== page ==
Likewise, local reactions vary widely. In most cases, locals predominantly favor wind development, because they support green energy or appreciate the additional revenue that turbine leases provide, and a 2005 report from the UK found that local attitudes are more favorable in areas with existing wind farms than in areas with proposed wind farms, with those within 5km actually more favorable than those at greater distances (though the study did not break out those living very close, e.g., under 1.5km). Dueling reactions among nearby neighbors are also common, with some driven to distraction by noise, and others saying it's no problem; however, reports of such disparate reactions virtually never note whether the parties live upwind or downwind of turbines; living closely upwind of a turbine is likely to be much more tolerable than living more distantly downwind, as illustrated by the "wind roses," below.
This AEI Special Report is designed to provide a layman's introduction to the types of noise produced by wind turbines. It is not our intention to over-emphasize noise complaints, but rather to provide information that can foster informed conversation about any specific wind farm proposal. A recent UK government survey suggests that about 20% of wind farms tend to generate noise complaints, with half of these considered clearly noise-generated (the other half are considered to be primarily visual issues with noise as a secondary concern); the question is, what are the factors in those wind farms that may be problematic, and how can we avoid replicating these situations elsewhere?
NOTE: This AEI Special Report will be periodicaly updated, incorporating new research, more recent reports, and suggestions/comments from readers. Several topics will be added over time, including: effects of noise on wildlife and habitat, offshore wind energy, and the health effects of chronic noise exposure.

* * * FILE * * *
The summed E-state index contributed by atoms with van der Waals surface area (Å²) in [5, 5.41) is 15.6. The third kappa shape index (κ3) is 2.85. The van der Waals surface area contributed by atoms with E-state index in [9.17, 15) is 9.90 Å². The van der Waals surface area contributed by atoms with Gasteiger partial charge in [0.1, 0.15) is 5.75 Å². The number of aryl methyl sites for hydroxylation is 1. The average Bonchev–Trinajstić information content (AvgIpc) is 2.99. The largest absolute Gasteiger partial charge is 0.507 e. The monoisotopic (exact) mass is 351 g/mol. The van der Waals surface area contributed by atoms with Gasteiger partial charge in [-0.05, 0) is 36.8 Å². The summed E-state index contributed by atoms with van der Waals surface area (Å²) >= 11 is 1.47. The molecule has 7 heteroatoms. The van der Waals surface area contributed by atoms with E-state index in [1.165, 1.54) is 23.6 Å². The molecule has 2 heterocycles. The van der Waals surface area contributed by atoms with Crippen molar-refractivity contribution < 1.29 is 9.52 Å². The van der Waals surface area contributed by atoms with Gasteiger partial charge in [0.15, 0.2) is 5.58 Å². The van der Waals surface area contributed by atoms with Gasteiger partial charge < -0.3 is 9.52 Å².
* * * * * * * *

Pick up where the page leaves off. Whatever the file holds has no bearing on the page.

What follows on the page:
How Noisy Are Wind Turbines?
The US National Wind Coordinating Collaborative, a multi-stakeholder group that aims to build consensus on best practices to facilitate wind development, summarizes the situation in fairly straightforward terms:
In a similar vein, the American Wind Energy Association's fact sheet on noise notes that "Today, an operating wind farm at a distance of 750 to 1,000 feet is no noisier than a kitchen refrigerator." Which raises a question: how many of us sleep in the kitchen?
The sound output levels of today's 1.5 to 3 megawatt wind turbines are rated by their manufacturers, and they consistently range from 98-104dB, about the same as a chain saw, loud stereo, or the sound level inside a subway train. Of course, the sound is less sharp or immersive than these sources, but this gives you an idea.
The bottom line is that most modern industrial wind turbines are designed to keep noise levels at or below 45dB at 350 meters (1150 feet), which should drop to 35-40dB at 1000m (commercial turbines are quite often built this close to homes). The sound of the wind off the blades is the primary source of the noise. However, as is noted below, atmospheric conditions can wreak havoc with nice clean sound propagation models, especially at night. And, as turbines get bigger, their noise can be deceptively hard to predict; certainly, they can be quieter at their bases than some distance away, and temperature inversions, wind layers, and other atmospheric effects can lead to surprisingly distant sound impacts.
Two examples of a "Wind Rose"
It is important to recognize that night-time ambient noise levels in rural areas are often 30dB or lower; so, it is not that hard for wind farms to become a new and dominant acoustic presence. All too often, wind developers tell local planning boards that the turbines will be inaudible, which is rarely the case. Similarly, some investigations of noise complaints come to the conclusion that anomalously high noise levels occur so infrequently that they are insignificant (a recent UK investigation of Amplitude Modulation found that it was only an issue 5-15% of the time). But if temperature inversions or other atmospheric stability effects that cause excessive noise occur just 10% of the nights, that means that nearby residents may find their sleep disturbed 35 nights a year. Is this insignificant? Such questions need to be considered directly, not shunted aside.